The chairman and chief executive of Philippines casino operator Bloomberry Resorts Corp, Enrique Razon (pictured), says the firm will invest more money to expand its business in the Philippines “at the right time”.
The firm developed and operates Solaire Resort and Casino, a US$1.2-billion property in Entertainment City in Manila, the Philippines capital. The property was the first to open in March 2013 at Entertainment City, a zone of new private sector casino resorts recently built or still being constructed on reclaimed land in the Metro Manila area.
“We still have land for expansion. Once we’re fully efficient here and have maximised the existing facility, we will go into Phase 2,” Mr Razon told the Philippine Daily Inquirer newspaper in an interview. According to the report of the interview, the executive declined to give a time frame for Phase 2 or to say how much it would cost.
Solaire Resort and Casino completed an expansion in November 2014 – identified as Phase 1A – with the opening of the Sky Tower, which added 66 VIP gaming tables and 223 slot machines to the property.
“Phase 2 will be a big project but [it will happen] when the market size warrants it,” Mr Razon told the newspaper. “So we really don’t know how much that will be. The market has to tell us what it wants and what it’s looking for,” he added.
Bloomberry Resorts posted consecutive quarterly losses in the first nine months of 2015. The firm posted a PHP1.5-billion (US$31.4-million) net loss for the nine-month period, in contrast to a PHP3.3-billion profit in the prior-year period. The casino firm posted a 64-percent annual decline in share price in 2015, show data compiled by GGRAsia from investment research firm Morningstar Inc.
Mr Razon was quoted saying he was not worried about the financial results, as they reflected expenses incurred while building Solaire. “Our quarterly performance doesn’t really reflect the top line. It’s the bottom line,” he told the Inquirer.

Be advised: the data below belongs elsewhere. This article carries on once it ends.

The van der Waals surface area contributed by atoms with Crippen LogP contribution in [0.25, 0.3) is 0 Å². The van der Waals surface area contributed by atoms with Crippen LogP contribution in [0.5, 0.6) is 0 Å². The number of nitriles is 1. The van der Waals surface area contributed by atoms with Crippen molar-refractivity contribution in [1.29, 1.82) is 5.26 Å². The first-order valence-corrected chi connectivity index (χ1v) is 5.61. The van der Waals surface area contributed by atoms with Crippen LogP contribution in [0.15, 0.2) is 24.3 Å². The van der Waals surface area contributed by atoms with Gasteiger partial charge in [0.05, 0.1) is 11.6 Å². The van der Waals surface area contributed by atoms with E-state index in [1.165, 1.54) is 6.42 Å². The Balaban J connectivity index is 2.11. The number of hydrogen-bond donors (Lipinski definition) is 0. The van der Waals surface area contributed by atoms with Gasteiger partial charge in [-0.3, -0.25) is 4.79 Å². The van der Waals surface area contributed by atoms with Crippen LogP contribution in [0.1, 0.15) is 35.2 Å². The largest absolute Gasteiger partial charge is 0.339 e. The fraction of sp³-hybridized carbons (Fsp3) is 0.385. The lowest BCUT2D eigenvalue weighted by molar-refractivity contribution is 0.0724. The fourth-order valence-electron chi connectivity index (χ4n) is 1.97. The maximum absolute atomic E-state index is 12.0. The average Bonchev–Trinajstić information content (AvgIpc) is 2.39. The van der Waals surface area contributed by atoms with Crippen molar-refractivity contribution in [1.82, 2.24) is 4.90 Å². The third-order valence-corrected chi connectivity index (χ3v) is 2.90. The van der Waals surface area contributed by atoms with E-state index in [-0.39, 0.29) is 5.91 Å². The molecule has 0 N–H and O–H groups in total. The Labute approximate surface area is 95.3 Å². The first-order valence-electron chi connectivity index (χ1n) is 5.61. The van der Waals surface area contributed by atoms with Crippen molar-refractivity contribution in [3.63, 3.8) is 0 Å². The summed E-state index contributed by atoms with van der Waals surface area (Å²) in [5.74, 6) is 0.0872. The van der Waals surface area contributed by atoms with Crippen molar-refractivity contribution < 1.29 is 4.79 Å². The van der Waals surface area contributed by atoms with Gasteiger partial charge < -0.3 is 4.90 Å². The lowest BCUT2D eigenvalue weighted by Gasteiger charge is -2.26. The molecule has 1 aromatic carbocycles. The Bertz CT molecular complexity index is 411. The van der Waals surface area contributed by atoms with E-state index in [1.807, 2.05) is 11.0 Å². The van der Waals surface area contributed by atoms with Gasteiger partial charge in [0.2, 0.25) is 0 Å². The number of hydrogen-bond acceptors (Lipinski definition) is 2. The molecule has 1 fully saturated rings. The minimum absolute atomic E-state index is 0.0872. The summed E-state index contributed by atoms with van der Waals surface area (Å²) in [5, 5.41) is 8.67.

He added: “We’re ramping up Phase 1A [of Solaire], and that means additional costs. Now we have to generate the revenues to cover all those costs, and the growth is providing that. So the problem is not the top line, it’s the bottom line. But slowly, [the losses] are narrowing, quarter-on-quarter.”
Brokerage CLSA Ltd said in its latest report on Chinese outbound tourism – and referring to factors including China’s anti-graft campaign – that the Philippine casino operators were “not immune to the collapse in the Chinese VIP space, but we estimate the [casino gross gaming revenue] impact to be 10 percent to 15 percent at most”.
CLSA added that “Philippine gaming is a much more domestically focused sector” than casino industries in other jurisdictions in the region. A potential headwind for the development of the domestic gambling market is a proposal from several lawmakers in the country for a PHP3,500 entry fee on all Filipinos – resident in the country – that use the country’s casinos.
Bloomberry Resorts’ CEO said the Philippines’ gaming industry is still posting revenue growth. “Gaming in the Philippines has been growing. Even the mass market has been growing,” he said, adding that the opening of new properties at Entertainment City helps create additional interest from potential clients.
The chairman of the Philippine Amusement and Gaming Corp (Pagcor), Cristino Naguiat, said earlier this month that accumulated casino gross gaming revenue for the full year of 2015 in the Philippines grew by 17 percent year-on-year to PHP130 billion.
Mr Razon said in the interview that the casino at Solaire has been performing well, attracting diverse customers.
“People have such a misconception of the problem with the Chinese gaming market,” the executive told the Inquirer, adding that the casino operator has from the beginning been focused on tapping markets other than the Chinese gamblers.
“We had Chinese coming from Macau, Hong Kong, and we developed a good market in Taiwan. We have a very good market in Malaysia, and then other countries followed,” Mr Razon said.
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